Because We Still Can

I actually can’t remember when Gavin and I decided to compete in the Transcontinental together. It might have been at a wake, there may have been beer involved; most of the stupid things I’ve agreed to do have appeared somewhere halfway down the third pint so it’s highly likely. Racing bicycles 4,000 kilometres or so across Europe self-supported. You’d think the moment of idiocy would be scarred on my brain.

It actually felt totally natural, completely the right thing to do and not idiotic in any way. We had just lost two friends in quick succession, one to sudden impossible unforeseen tragic circumstances and the other, Jenn Hill, to Cancer. So it seemed exactly the right time to attack life head on before it got the chance to fight back. A less compelling contributor was that I had a landmark birthday coming up and it was a better option than a nice round of golf with mates followed by a posh meal as might be deemed traditional considering the years. Eating a ham and cheese baguette on a petrol station forecourt is more my style. These few reasons to do this stupid thing easily outweighed the many many excuses not to and so we got to getting the miles in, for about a year.

To help us along in our ridiculous endeavour Morvélo produced some special edition Fuck Cancer socks. The original idea for these socks came about a minute after we heard that Jenn had been beaten by “this stupid fucking disease”, as she called it. Jenn was a tough cookie, a once good but ordinary cyclist who adamantly applied herself to become one that won 24 hour mountain bike races, solo, on a singlespeed and then went to complete the Tour Divide, a self-supported race of about 3,000 miles down the length of America from the Canadian to Mexican borders following the Rocky Mountains. On a singlespeed. For one so determined to be taken so young didn’t seem right, and a bit of a waste, but Cancer doesn’t really give a shit about that stuff. Sometimes all you can do is spit swear words right in its ugly face via the medium of socks.

When the first batch of Fuck Cancer socks went on sale they sold out in a day, the next lot disappeared in not much longer. The sentiment seemed to be far-reaching whether you were a bike rider or not. Jenn was a quiet inspiration to many and the socks became a symbol of both memory and motivation; pulled on for epic off-road rides, seen on race courses, halfway up alpine cols, on marathon runs and worn any time a just get on with it kick up the arse might be needed. Almost as an aside all proceeds from the sale of these socks go towards Cancer care and research and they’ve raised over £25,000 so far to that cause.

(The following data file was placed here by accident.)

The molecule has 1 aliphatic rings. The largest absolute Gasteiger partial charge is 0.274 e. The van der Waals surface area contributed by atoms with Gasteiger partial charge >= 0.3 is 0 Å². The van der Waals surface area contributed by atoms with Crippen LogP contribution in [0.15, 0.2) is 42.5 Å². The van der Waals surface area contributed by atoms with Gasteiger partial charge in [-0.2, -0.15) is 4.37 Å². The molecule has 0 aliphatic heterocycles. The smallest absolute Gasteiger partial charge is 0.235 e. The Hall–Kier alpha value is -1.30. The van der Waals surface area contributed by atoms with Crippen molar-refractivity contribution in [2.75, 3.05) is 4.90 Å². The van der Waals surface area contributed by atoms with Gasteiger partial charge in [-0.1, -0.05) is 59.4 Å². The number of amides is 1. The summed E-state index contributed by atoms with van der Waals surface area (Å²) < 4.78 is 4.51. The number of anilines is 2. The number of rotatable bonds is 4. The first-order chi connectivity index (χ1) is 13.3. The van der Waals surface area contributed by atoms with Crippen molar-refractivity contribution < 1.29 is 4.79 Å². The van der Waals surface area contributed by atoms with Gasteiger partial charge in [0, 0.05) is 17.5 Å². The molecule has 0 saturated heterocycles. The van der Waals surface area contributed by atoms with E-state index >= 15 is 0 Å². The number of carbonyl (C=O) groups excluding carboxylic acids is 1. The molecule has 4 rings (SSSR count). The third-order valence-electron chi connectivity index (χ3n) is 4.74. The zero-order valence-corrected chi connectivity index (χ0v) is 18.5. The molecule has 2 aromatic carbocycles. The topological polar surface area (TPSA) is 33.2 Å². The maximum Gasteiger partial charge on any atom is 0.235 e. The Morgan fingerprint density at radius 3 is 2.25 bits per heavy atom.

These new socks went through extreme fusspot prototyping to make sure they could survive a long ride across Europe with minimal access to washing facilities. As well as the new asymmetric design they have a snugly ribbed cuff to keep them up on the ankle, a close-fitting midfoot to avert annoying in-shoe bunching and a well padded heel and toe for “all day and well into the night” ride comfort.

You’ll soon find the shortcomings of a pair of socks if you wear them for several days straight on a bike as they get smellier and grimier while they rotate unwashed underneath you over mountains and through several countries. They remained comfortable throughout, although maybe I was struggling with too many other saddle related aches and pains to notice, or just too tired. By dirt and stench alone they could rightfully have been burnt at the finish of our abbreviated Transcontinental adventure but a couple of goes through the washing-machine and they’re ready to head out on further stupid adventures. Because they still can.

Writer and expert